To start, this essay is not a rant, nor a tirade on the lack of punctuality broadly in professional environments across America. In fact, inspired by a coffee “meeting” this morning, it is a reminder of the power and impact of timliness and punctuality in our everyday personal and professional lives.
Earlier today, I had scheduled to meet a friend of my son Bryson’s ( a fellow Bruin and Ultimate player, Michale P.) at a great coffee place in Westwood near the UCLA campus. While originally the plan was to meet at 7:30am, I needed to move it back to 8 am due to some early conference calls on my end and Michael was super flexible to make the change. Having “advanced my position,” ( see https://fylegacy.blogspot.com/2013/03/advance-your-position.html for more on that topic) I actually did the calls from outside the coffee shop and was finished with twenty minutes to spare and who walks up to say good morning twenty minutes early but Michael ! With no reference or context I blurted out a phrase that my family and most everyone who has ever worked with/for me have heard me say hundreds of times that “its really hard to be late when you are 8 minutes early!” While it sounds a bit wacky, I deeply believe that being on-time is MOST of the time a choice, an outgrowth of our choices, and MOST of the time deeply in our control.
This approach work on being a bit early to things stems form my early childhood. My dad was a Navy veteran and the ships he served on worked on a timetable and a set of “watches” that were rigorously upheld with little variance. As kids the idea that we might be late for Church, or god forbid a flight, was beyond comprehension! When I was 10 or 11 I took over my brothers paper route (The Pittsburgh Press, evenings through the week and Sunday mornings) and if those papers weren’t delivered by 5 pm Mon-Sat and by 8 am on Sundays, there was hell to pay from my paper route customers! Later in high school I worked in a 24 hr. diner in my hometown and while it never closed ( in those days it only closed on Christmas day), every shift had its duties and after school each day I needed to bring up ( from the store rooms in the basement) the flour , sugar, yeast, pie fillings, etc. every day so the night bakers could bake the pies and rolls EVERY night…. always like clockwork!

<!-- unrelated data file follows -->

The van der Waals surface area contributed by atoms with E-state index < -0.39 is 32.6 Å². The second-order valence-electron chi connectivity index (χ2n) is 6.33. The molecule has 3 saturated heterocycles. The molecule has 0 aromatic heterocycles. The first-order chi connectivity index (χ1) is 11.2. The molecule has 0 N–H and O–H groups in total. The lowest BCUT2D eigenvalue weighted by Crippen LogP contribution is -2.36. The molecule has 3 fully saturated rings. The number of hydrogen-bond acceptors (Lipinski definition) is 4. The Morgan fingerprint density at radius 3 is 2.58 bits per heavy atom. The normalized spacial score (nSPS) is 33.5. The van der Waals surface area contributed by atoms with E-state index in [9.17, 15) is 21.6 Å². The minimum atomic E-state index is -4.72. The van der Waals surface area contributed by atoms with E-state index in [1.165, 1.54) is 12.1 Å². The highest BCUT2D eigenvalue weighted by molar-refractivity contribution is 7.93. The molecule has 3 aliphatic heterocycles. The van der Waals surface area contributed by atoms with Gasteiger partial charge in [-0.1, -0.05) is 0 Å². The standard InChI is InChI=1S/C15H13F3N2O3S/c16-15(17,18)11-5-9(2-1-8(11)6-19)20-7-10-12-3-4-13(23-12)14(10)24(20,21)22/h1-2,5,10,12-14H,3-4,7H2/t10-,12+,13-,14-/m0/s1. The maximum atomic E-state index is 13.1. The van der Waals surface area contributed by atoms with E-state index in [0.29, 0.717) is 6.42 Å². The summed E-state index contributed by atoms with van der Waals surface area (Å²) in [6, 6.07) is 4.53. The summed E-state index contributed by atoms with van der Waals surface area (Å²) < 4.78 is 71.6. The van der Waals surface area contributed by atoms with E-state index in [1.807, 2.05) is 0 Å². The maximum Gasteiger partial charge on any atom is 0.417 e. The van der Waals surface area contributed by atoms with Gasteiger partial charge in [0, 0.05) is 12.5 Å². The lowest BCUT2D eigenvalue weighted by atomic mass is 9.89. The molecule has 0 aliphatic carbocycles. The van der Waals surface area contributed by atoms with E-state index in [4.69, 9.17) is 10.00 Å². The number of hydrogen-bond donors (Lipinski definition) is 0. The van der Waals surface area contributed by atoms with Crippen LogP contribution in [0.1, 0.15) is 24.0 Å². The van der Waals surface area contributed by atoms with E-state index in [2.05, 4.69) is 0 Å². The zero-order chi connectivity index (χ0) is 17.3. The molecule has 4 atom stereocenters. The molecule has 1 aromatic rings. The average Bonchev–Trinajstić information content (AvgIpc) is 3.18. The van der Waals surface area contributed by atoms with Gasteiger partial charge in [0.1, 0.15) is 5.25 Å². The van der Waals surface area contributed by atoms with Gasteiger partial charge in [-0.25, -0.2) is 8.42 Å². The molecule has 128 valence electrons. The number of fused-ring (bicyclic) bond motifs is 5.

This deeply ingrained approach was really put to the test in college when I was getting set to take the GMAT’s ( the entrance exam for MBA programs) and needed to drive over to a university that was fielding the exam close by to my undergraduate college ( Kent State University was 47 miles from The College of Wooster where I earned my BA.) Now this was back in 1982, well before any google maps/ I-Phones/Internet/etc. and while I knew how to get to Kent State University ( where I saw the Clash during their “London Calling tour”, maybe more on that in an upcoming essay,) I had no idea how to find the building where the GMAT was being given….. long story short, I was on campus in plenty of time but ultimately 25 minutes late to the actual exam room and ultimately bombed the exam! The good news is that I had time to take it again that winter, and did a lot better the second time around ( arriving 30 min early!!) and ultimately was accepted into Vanderbilt’s MBA program and the rest is history, but at that moment the consequences of not being “8 minutes early” seems immense and life changing!
I share all of this background as a reminder that I learned early in my life that being on time ( or maybe even a few minutes early) really matters and that the consequences of being late can be dramatic. Triggered by Michael’s early arrival today, I was reminded on how taking action to arrive early all the time, whether for an early morning coffee or to a major presentation is always a good idea! It is our choices and actions that will guide whether we are “25 minutes late” to a key event that lies ahead or if we can count on being “8 minutes early” to insure that we are there with plenty of time to make the impact that we desire and intend!